Major Labl, a music marketing agency that works with independent artists are quick to point out that no artist should be spending money on music promotion unless their online presence is fully optimised and their brand image is perfectly consistent. As they say… You wouldn’t invite your girlfriend’s parents over to dinner unless you had tidied the house first. People do judge a book by its cover and you only get one chance to impress!
Example of a classic fail
You have one chance to promote your music and you go and do this…
Towards effective music promotion
I recently watched a conversation on YouTube between Andrew Southworth and Jesse Cannon. It was set up as a two-sided debate about the best way to promote music. But it became abundantly clear a blended solution is the only way. There is no golden bullet solution and from my experience of the ‘Breaking The Band’ project you quickly realise bands don’t ever break because of one thing, success is about lots of baby steps that build continuous momentum.
Just using targeted Facebook ads (Andrew Southworth) is not enough, and equally a sole reliance on organic networking and relationship building (Jesse Cannon) will only get you so far. But get both working together and you might just get somewhere.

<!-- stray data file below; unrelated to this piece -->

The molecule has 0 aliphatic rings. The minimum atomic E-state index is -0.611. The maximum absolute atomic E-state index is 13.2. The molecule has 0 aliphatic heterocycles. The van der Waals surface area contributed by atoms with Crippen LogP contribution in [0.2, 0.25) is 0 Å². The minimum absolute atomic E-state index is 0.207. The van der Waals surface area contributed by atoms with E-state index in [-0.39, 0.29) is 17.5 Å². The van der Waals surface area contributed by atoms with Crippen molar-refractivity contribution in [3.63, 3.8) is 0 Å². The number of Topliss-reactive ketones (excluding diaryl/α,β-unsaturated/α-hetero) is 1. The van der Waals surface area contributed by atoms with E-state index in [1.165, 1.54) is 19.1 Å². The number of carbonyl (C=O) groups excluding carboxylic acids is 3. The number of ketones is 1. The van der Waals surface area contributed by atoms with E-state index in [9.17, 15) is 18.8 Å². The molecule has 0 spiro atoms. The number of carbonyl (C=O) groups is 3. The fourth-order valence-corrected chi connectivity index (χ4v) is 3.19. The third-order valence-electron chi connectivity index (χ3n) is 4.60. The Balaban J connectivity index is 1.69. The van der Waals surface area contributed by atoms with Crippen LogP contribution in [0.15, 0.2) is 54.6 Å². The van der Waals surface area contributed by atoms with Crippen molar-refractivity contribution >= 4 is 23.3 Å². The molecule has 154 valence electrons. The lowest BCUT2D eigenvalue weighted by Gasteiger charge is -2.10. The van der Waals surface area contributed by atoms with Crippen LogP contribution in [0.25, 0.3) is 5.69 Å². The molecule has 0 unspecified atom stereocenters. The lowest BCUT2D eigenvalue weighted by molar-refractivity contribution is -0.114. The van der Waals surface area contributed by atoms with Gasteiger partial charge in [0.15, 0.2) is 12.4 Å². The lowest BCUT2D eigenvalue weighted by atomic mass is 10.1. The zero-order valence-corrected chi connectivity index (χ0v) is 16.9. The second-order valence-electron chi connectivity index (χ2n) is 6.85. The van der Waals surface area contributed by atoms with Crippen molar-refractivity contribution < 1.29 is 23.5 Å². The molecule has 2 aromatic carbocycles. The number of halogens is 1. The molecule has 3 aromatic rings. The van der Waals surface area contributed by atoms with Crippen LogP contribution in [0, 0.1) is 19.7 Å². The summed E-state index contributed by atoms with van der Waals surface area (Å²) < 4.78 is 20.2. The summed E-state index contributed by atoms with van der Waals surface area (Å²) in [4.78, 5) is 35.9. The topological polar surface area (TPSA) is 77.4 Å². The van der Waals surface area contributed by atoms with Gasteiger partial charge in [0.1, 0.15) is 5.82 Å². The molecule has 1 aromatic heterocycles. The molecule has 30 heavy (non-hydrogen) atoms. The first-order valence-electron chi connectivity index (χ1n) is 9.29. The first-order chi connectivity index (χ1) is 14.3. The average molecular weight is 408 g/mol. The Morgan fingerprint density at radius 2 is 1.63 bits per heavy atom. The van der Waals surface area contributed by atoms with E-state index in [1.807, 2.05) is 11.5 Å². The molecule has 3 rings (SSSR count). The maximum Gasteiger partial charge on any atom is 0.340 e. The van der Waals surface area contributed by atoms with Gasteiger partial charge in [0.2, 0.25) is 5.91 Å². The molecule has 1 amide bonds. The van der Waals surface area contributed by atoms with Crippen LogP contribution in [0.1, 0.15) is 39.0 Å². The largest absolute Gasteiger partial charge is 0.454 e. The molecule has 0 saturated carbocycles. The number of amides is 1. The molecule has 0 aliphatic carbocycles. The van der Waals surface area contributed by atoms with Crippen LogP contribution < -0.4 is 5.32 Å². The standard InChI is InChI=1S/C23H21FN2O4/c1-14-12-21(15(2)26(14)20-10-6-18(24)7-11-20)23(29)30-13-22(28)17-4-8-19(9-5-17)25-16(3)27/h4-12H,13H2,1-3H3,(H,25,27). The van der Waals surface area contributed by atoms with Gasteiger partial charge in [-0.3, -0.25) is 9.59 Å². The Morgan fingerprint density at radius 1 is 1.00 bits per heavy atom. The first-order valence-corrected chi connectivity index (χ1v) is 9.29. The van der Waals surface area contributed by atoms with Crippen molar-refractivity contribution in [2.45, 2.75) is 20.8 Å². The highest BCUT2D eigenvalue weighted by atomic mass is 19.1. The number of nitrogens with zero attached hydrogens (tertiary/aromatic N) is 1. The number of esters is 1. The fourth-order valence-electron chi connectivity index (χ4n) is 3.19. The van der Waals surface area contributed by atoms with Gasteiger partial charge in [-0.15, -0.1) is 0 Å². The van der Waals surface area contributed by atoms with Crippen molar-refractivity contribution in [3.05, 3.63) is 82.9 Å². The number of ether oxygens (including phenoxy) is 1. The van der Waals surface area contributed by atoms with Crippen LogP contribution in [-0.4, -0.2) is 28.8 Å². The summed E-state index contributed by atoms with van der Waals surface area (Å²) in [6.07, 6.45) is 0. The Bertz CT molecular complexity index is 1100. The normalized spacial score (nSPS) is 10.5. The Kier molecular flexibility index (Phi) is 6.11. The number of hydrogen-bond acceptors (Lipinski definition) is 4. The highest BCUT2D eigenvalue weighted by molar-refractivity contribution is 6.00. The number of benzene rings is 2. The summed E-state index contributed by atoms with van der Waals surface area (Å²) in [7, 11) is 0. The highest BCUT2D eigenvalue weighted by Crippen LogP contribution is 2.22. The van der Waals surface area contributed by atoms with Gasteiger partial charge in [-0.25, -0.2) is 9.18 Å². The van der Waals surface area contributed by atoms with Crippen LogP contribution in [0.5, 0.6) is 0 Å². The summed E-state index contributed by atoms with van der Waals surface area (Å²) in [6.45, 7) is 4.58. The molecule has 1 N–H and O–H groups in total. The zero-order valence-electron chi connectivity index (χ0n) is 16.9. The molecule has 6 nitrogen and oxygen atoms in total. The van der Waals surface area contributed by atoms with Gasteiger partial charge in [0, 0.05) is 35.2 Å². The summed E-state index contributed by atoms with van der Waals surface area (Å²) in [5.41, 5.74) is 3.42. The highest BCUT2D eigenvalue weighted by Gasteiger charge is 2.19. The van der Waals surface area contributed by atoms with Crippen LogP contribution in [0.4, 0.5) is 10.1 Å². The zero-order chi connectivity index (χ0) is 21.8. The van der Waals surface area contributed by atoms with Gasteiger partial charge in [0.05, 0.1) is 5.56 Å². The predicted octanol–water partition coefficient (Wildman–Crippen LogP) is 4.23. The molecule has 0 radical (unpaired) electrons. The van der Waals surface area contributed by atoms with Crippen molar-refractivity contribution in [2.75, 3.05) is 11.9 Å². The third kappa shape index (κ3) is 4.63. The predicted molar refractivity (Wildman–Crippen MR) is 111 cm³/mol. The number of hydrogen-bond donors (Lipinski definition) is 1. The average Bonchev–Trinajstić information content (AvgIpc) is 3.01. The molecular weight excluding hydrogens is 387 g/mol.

Facebook ads driving to a landing page and onto Spotify can deliver great results. But there are lots of individual elements that need to work together for these ads to succeed.
Guess what? Music promotion isn’t just about music. Consumers engage with their eyes before their ears. 80% of consumers view Facebook and Instagram with the sound off, so don’t rely on your audio to drive ad clicks. Successful ads are visually engaging first.
2. Audience Targeting:
Unless you are reaching the right audience engagement you won’t find listeners, and few listeners will become fans. Targeting choices must be individual decisions taking into account your style of music. A pop artist can have success with broad targeting, but try the same approach with Death Metal and it will fail.
3. Landing Page:
This is the first thing people see when they click the ad, so make it look great, ensure consistency of style with the ad and make it easy for people to listen
4. Promotional Readiness:
Facebook ads work best for an established artist with a body of existing material. Driving people to Spotify when there is just one track available is rarely effective or efficient. When promoting a one-track single, always drive to a playlist.
Facebook ads cost money and if they aren’t set up correctly they can quickly waste a lot of money. So make sure you create low-level tests to ensure they are delivering before ramping up the budget.